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(LOS ANGELES) -- Devastated friends, family and colleagues intend to remember the firefighter who died Thursday battling a California wildfire as a “true hero," though also asking, “Why Cory?”
Cory Iverson, 32, died while fighting the Thomas Fire in Fillmore, California, according to a page set up on the crowdfunding website GoFundMe.
He’s survived by his five-months pregnant wife, Ashley, and their 2-year-old daughter, Evie.
Cal Fire-San Diego Chief Tony Mecham choked up recalling the phone call informing him of Iverson's death.
“When my phone rang this morning, it was the phone call no fire chief ever wants to get,” he told reporters in San Diego Thursday.
He added: “The whole family at the [Iverson] house thought, ‘Why Cory?’”
The unending inferno has burned for 12 days and ravaged 252,500 acres, California Department of Forestry and Fire Protection (Cal Fire) officials said.
As of this morning, the Thomas Fire, which has traveled more than 45 miles northwest, has prompted the evacuation of parts of Ventura and Santa Barbara counties.
It has also become the state’s fourth largest fire on record, but Iverson is the only firefighter to die so far, along with one resident.
And as of Friday, the Thomas Fire was credited with demolishing 972 structures and damaging more than 200, with only 35 percent of the fire contained, officials said.
Iverson succumbed to the Thomas Fire in Fillmore, California, after it had started on the afternoon of Dec. 4 in Santa Paula, but it’s unclear exactly how the eight-year veteran died.
He was “outside the fire engine” but officials “don’t know where the accident site occurred,” chief Mecham said.
Iverson, who was part of a five-member firefighting strike team, had headed north Dec. 5 from his San Diego base to help fellow firefighters battle the flames, Mecham said.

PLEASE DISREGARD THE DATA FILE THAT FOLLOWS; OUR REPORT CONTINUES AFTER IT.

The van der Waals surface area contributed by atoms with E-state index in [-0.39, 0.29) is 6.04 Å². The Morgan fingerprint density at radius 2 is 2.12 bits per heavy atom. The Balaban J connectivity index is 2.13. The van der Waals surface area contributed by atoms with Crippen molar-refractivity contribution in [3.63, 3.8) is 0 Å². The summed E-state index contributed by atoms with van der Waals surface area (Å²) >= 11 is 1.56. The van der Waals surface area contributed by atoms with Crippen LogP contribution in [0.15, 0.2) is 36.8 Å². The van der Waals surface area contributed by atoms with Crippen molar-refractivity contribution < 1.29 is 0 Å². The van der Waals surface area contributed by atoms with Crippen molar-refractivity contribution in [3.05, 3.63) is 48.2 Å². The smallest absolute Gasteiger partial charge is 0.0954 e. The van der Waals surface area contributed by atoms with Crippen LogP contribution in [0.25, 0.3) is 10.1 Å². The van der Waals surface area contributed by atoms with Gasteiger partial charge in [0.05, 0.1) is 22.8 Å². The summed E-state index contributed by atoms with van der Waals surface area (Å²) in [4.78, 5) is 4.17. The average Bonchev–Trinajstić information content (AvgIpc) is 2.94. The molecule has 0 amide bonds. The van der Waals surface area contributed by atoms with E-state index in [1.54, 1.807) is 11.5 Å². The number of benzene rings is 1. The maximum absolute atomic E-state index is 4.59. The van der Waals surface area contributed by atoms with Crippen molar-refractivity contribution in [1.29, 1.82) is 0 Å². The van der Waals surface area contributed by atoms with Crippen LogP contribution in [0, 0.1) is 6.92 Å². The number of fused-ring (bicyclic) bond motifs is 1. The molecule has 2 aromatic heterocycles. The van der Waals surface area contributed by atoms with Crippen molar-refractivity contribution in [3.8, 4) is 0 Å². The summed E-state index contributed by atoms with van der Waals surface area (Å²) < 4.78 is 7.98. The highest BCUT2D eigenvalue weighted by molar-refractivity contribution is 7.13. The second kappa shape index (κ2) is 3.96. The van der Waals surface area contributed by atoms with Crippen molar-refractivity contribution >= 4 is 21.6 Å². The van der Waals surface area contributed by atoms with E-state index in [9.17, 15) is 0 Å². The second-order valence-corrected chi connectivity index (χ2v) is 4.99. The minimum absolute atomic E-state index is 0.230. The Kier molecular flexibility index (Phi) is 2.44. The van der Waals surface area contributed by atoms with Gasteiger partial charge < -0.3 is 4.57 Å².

His entire team has now been pulled from the Thomas Fire and many are reuniting with their families, he said.
Iverson will be remembered as a “great young man, he added, “and somebody who really loved his job and took pride in wearing the Cal Fire badge.”
Mecham, who said he knew Iverson, remembered the fallen firefighter as an “incredible guy” and said he was also a “loving father and husband.”
The death traumatized fellow firefighters who have since been “going through all the range of emotions when one of these tragedies occur,” he said.
Cal Fire Director Ken Pimlott asked for a moment of remembrance.
"... [P]lease join me in keeping our fallen firefighter and his loved ones in your prayers all the responders on the front lines in your thoughts as they continue to work under extremely challenging conditions," Pimlott wrote in a news release.
On the crowdfunding site, which was created by a family friend, Iverson is described as a brave and dedicated first responder.
“Cory Iverson is a true hero to our Southern California community,” according to the site, which has raised slightly more than $38,000 of the $50,000 goal.
It goes on to say how Iverson was expected to welcome a new addition to the family “in May.”
Instead, his death “leaves behind his best friend and devoted wife and a daughter with another little girl on the way.”
The fund is expected to help the family compensate for learning “to adapt to life without Cory.”
It will also help with funeral arrangements, as well as “for their girls, for help with the home and the yard,” according to the site.
The 8,369 firefighters attempting to put out the Thomas Fire aren't getting much of a respite this holiday season.
“Normally, this time of year, we’re slowing down and enjoying the holiday season with family,” Mecham said. “But we still have thousands of firefighters on the frontlines and it’s overwhelming for all of us.”
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